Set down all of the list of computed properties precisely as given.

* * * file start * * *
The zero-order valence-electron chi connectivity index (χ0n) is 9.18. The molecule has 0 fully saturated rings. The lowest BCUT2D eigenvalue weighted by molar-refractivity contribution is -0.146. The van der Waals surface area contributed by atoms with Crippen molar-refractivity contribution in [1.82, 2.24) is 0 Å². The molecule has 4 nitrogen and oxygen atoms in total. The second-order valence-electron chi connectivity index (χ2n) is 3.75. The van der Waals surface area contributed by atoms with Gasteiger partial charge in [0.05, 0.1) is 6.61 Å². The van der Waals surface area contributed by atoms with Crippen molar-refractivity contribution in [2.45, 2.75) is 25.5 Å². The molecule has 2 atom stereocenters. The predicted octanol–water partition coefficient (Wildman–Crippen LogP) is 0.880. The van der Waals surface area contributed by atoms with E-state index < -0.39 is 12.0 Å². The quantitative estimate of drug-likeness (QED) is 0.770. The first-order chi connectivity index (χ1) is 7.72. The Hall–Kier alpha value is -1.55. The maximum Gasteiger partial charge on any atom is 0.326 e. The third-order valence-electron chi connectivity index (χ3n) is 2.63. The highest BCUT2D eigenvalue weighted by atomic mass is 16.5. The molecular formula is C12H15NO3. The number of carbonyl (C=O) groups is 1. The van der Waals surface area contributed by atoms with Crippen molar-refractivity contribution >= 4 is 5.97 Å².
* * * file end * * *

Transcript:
The zero-order valence-electron chi connectivity index (χ0n) is 9.18. The molecule has 0 fully saturated rings. The lowest BCUT2D eigenvalue weighted by molar-refractivity contribution is -0.146. The van der Waals surface area contributed by atoms with Crippen molar-refractivity contribution in [1.82, 2.24) is 0 Å². The molecule has 4 nitrogen and oxygen atoms in total. The second-order valence-electron chi connectivity index (χ2n) is 3.75. The van der Waals surface area contributed by atoms with Gasteiger partial charge in [0.05, 0.1) is 6.61 Å². The van der Waals surface area contributed by atoms with Crippen molar-refractivity contribution in [2.45, 2.75) is 25.5 Å². The molecule has 2 atom stereocenters. The predicted octanol–water partition coefficient (Wildman–Crippen LogP) is 0.880. The van der Waals surface area contributed by atoms with E-state index < -0.39 is 12.0 Å². The quantitative estimate of drug-likeness (QED) is 0.770. The first-order chi connectivity index (χ1) is 7.72. The Hall–Kier alpha value is -1.55. The maximum Gasteiger partial charge on any atom is 0.326 e. The third-order valence-electron chi connectivity index (χ3n) is 2.63. The highest BCUT2D eigenvalue weighted by atomic mass is 16.5. The molecular formula is C12H15NO3. The number of carbonyl (C=O) groups is 1. The van der Waals surface area contributed by atoms with Crippen molar-refractivity contribution >= 4 is 5.97 Å².